When does a hobby become a passion? When does a passion become a way of life?
For Marion Lewis, those lines have always been ambiguous. Her hobby, her passion, her life, is all about her dogs — grooming them, showing them, training them, loving them. There was never a time when dogs were simply a “hobby,” something enjoyable that fit into her spare time. Her spare time has always been what’s left after her dogs had her full attention.
Marion grew up in Germany watching her grandfather train dogs. When she was 10 years old, her grandfather and stepfather took her to get her first puppy — a long-haired German shepherd she named Alf.
Marion also grew up attending work with one of her aunts, a woman who worked for the “Stars and Stripes” newspaper in Frankfurt, Germany. Her aunt had taught Marion how to speak English, and interacting with her aunt’s English-speaking American friends at the newspaper set the stage for a move to America.
When she first arrived in 1962, Marion lived in New York, and then River Falls, Wis. She and her family — her husband and four daughters — had animals in the home, and Marion spent years breeding, training and showing her own dogs. But in 1986, she decided to step over the line from hobby to business, and she opened Falkenhof Kennels & Training Center in Wisconsin.
Over the years, Marion earned both American Kennel Club and United Kennel Club championships with her dogs. She also earned a Schutzhund title. Schutzhund, German for “protection dog,” looks for animals that are adept at things like police work, odor detection and search and rescue.
She is a member of the Association of Pet Dog Trainers and the American Treibball Association (an organization dedicated to the sport of dog handling agility games), and is a registered AKC Canine Good Citizen Evaluator.
In 2002, she moved to Colorado and wound up in Delta, where she operates Falkenhof Canines. She trains dogs and offers obedience and showmanship classes. She’s spent the past several years living life the best way she knows: surrounded by dogs, teaching people how to manage their dogs, having students perform in area parades, and generally living the life of a true dog lover.
About four years ago, however, she was looking to purchase a dog. She researched for many months, never finding a breeder that offered the kind of dog that she really wanted to bring home. Many American dogs are bred for showmanship, rather than as working dogs, and that wasn’t what she wanted.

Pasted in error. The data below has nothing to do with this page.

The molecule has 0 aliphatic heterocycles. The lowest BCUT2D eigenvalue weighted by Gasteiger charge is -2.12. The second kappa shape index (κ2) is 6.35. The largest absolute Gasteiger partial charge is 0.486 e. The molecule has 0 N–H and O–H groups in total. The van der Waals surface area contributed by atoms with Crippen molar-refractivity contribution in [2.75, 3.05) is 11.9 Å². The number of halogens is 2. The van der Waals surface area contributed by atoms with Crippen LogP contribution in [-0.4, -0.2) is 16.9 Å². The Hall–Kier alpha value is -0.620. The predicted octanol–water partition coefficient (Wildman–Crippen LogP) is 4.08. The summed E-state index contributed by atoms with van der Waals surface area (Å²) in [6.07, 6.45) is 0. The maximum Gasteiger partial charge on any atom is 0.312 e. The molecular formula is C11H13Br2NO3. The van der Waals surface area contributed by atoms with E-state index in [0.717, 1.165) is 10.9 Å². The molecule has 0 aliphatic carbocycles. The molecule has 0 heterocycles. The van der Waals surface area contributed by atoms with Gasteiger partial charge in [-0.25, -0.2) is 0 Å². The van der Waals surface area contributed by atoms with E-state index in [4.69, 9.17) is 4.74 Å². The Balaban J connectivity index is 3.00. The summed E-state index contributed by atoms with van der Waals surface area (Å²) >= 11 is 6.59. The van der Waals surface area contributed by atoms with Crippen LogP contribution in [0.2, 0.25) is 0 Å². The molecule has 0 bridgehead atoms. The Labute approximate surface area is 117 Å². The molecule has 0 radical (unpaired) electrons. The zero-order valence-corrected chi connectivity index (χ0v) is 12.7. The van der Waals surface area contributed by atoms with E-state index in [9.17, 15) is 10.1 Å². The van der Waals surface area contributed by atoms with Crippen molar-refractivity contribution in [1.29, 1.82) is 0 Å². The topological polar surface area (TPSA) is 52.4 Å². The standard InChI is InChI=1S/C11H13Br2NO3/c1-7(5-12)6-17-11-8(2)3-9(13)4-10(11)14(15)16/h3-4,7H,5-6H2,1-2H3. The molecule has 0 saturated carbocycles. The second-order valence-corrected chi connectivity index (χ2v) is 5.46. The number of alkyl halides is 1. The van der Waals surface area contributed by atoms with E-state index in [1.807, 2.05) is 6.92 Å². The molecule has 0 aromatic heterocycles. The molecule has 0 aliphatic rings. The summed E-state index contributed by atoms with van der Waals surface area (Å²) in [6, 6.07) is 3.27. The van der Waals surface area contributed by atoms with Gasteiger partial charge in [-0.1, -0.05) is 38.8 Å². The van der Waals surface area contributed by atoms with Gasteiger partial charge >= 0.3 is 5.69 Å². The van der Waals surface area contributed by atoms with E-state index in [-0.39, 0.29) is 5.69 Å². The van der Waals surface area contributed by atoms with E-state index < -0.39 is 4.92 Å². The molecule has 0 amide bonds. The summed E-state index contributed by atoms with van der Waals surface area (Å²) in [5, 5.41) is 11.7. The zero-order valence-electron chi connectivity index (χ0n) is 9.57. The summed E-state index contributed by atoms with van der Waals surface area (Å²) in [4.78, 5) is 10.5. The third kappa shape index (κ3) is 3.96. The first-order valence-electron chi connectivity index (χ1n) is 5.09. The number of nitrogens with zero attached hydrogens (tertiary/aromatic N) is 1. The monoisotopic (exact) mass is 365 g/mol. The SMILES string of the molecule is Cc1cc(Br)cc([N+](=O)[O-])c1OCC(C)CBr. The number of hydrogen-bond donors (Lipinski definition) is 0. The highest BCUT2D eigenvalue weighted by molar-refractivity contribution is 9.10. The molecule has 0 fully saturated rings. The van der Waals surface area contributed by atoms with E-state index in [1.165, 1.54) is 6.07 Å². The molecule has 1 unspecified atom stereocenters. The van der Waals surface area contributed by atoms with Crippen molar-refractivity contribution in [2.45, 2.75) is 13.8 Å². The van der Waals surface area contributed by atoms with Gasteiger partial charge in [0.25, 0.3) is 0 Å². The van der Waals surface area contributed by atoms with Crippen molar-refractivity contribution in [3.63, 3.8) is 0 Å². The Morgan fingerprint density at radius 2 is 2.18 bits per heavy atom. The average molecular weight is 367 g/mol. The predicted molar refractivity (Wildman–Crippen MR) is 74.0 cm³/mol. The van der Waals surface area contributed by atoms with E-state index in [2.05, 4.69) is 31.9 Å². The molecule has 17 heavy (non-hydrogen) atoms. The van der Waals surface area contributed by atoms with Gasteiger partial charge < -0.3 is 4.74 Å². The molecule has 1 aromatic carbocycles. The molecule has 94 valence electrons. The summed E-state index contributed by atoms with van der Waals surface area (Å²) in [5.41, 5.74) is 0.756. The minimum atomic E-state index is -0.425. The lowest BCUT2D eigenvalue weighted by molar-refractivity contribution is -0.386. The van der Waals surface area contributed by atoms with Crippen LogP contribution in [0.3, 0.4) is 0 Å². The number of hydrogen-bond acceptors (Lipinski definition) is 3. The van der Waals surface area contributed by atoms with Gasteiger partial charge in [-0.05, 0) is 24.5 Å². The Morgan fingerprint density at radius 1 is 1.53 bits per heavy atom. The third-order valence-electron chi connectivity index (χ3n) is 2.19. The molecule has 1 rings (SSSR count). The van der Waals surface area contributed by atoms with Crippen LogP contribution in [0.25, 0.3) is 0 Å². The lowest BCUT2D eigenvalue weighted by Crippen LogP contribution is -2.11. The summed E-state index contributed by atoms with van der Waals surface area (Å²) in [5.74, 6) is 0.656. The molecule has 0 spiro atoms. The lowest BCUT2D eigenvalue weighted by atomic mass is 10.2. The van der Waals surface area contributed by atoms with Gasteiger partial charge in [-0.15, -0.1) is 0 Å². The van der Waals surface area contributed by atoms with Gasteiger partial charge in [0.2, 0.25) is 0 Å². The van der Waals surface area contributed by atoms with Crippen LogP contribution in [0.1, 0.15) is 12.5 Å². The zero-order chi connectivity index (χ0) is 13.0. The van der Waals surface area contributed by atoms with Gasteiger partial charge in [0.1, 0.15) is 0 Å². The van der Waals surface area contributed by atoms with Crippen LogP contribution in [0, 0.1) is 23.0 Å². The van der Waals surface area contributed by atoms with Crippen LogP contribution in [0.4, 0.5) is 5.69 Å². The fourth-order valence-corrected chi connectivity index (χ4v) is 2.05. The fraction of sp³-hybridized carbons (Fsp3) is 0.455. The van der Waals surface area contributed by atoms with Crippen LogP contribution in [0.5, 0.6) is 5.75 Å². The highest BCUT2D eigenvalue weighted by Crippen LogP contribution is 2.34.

She has cousins living in Italy, Gitta and Gianni, who have a phenomenal Schutzhund-style training facility at their home. They turned her on to several European breeders who breed specifically for animals to train in this method. Marion researched some more and finally settled on a breeder in Switzerland.
The breeder, Brigitte Schindelholz, is a Gold Star Award-winning breeder. She and Marion share the same fervor for their four-legged counterparts. For instance, not only did Marion do extensive research on Brigitte and her training methods, but Brigitte did her own research on Marion. She doesn’t want her dogs going to just anyone. Among other stipulations to purchasing a dog, Marion had to agree to send Brigitte regular updates on the dog — something she had no problem agreeing to. “That’s the way it should be,” she said. “That’s a good breeder. There aren’t many breeders like her in the world.”
So four years ago, after both women had vetted one another, Brigitte sent Akira, a beautiful, mild-manned four-month-old Belgian Tervuren, via airplane to Denver, where Marion picked her up.
Earlier this spring, Marion went on a tour of Europe to purchase another puppy from Brigitte. This past May, Marion and her daughter Stephanie Farnese, who is a veterinarian in Montrose, set off on a trip of a lifetime together.
The women started in Frankfurt, where they have relatives. They went to Bensheim and toured the castle where Marion was born. From there, Marion and Stephanie traveled to Innsbruck, Italy, to visit Marion’s cousins and to work with them at their dog training facility. They visited Wolfenchiessen, Switzerland, where Marion’s grandfather was born. They stayed with Brigitte for several days in Biel.
And after the trip, Marion came home with Fiona, a feisty Belgian Tervuren puppy, who is now 19 weeks old. And though Fiona is a handful, Marion already can’t imagine life without her. She’s already using Fiona as a demo dog in some of her classes.
“Dogs enrich my life. They are part of everything I do. They are my passion. It’s in my blood,” Marion said. “It’ll be a sad day when I can’t do this anymore.”